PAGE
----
Burning river reborn: How Cleveland saved the Cuyahoga – and itself

Many Americans remember the Cuyahoga as the river that ignited the environmental movement with a photo of flaming waters splashed across the pages of Time magazine. But to Cleveland residents, the story is more personal.

Doug Struck
The Cuyahoga River in Cleveland, once a symbol of a horribly fouled river, now is a busy scene of pleasure boaters and tourist boats that compete with big ships still using the river.

Tim Gottshall paused in mid-paddle, his kayak drifting for a moment on the Cuyahoga River, to consider the question: Is the water safe?

“Well,” he replied, “I’m not drinking it.”  But splashing a bit as he paddled: no problem.

Nearby on Wendy Park, where the river meets Lake Erie, Jermaine Eggleton was pulling catfish and bass out of the Cuyahoga. A jet-skier offshore tumbled in the water, laughing. And Tom Rousher and Paul Grande, almost finished a 20-mile Sunday bike ride, said they would have no problem eating fish from the river, “though no more than two a week,” allowed Mr. Rousher.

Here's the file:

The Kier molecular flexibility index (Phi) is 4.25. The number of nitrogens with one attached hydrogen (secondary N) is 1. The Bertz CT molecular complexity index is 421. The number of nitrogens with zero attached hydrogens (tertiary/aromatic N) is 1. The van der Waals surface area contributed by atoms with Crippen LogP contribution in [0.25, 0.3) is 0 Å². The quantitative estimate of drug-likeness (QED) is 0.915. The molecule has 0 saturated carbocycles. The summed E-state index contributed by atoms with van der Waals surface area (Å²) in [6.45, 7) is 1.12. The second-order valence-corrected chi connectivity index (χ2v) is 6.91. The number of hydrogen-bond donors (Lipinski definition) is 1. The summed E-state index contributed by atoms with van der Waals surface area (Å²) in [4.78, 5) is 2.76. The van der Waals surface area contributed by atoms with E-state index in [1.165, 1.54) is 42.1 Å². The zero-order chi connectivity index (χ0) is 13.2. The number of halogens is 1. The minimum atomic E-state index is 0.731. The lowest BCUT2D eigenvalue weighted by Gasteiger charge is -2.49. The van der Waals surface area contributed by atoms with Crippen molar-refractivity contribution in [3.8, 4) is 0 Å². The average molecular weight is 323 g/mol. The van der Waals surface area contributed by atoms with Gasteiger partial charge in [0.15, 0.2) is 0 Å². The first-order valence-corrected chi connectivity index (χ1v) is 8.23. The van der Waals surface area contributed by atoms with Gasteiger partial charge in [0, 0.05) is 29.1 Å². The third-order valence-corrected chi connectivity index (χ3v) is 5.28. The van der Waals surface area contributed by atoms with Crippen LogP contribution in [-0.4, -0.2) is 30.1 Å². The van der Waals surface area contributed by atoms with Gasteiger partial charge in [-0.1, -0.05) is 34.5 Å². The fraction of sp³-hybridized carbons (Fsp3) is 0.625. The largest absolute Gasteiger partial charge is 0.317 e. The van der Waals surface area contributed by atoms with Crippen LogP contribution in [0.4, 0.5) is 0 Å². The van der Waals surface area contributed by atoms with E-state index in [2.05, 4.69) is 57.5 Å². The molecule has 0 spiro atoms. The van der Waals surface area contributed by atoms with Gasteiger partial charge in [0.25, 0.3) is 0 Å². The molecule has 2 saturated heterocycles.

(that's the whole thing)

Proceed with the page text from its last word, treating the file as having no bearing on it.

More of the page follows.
The mere fact that there are fish, fishermen, bikers, and boaters in and about the Cuyahoga River is a dramatic example of progress, one that Wayne Bratton welcomes with a mix of emotions as he watches the river’s busy scene from his boat.

Captain Bratton is a self-described “river rat,” hobbled by his fifth hip replacement but still plying the Cuyahoga River and Lake Erie. Now in his 80s, he takes groups of kids with disabilities, scuba divers, police honorees, wedding parties – “anyone, anytime, for anything that’s legal, or reasonably close” – aboard his 65-foot cruiser, Holiday. In his career on the water starting as a seaman, he rose to captain huge container ships, moved ashore to manage a shipping fleet, and invested in an oil tanker company.